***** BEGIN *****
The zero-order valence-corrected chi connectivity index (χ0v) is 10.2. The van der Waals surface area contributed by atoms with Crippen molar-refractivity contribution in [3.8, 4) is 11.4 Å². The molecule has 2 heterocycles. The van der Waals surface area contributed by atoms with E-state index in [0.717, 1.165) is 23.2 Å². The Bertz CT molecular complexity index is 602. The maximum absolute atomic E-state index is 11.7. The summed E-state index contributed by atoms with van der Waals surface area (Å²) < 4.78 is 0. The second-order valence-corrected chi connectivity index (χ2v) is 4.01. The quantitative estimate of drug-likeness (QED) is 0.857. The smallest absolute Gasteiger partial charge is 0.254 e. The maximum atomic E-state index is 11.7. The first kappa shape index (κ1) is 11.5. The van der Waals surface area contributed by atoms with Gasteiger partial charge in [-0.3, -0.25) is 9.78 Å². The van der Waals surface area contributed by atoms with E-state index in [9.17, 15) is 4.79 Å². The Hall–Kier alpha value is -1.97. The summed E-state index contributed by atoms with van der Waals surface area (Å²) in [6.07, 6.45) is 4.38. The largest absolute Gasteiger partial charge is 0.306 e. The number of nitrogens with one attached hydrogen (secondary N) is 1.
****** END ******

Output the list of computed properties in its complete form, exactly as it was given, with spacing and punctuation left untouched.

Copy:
The zero-order valence-corrected chi connectivity index (χ0v) is 10.2. The van der Waals surface area contributed by atoms with Crippen molar-refractivity contribution in [3.8, 4) is 11.4 Å². The molecule has 2 heterocycles. The van der Waals surface area contributed by atoms with E-state index in [0.717, 1.165) is 23.2 Å². The Bertz CT molecular complexity index is 602. The maximum absolute atomic E-state index is 11.7. The summed E-state index contributed by atoms with van der Waals surface area (Å²) < 4.78 is 0. The second-order valence-corrected chi connectivity index (χ2v) is 4.01. The quantitative estimate of drug-likeness (QED) is 0.857. The smallest absolute Gasteiger partial charge is 0.254 e. The maximum atomic E-state index is 11.7. The first kappa shape index (κ1) is 11.5. The van der Waals surface area contributed by atoms with Gasteiger partial charge in [-0.3, -0.25) is 9.78 Å². The van der Waals surface area contributed by atoms with E-state index in [9.17, 15) is 4.79 Å². The Hall–Kier alpha value is -1.97. The summed E-state index contributed by atoms with van der Waals surface area (Å²) in [6.07, 6.45) is 4.38. The largest absolute Gasteiger partial charge is 0.306 e. The number of nitrogens with one attached hydrogen (secondary N) is 1.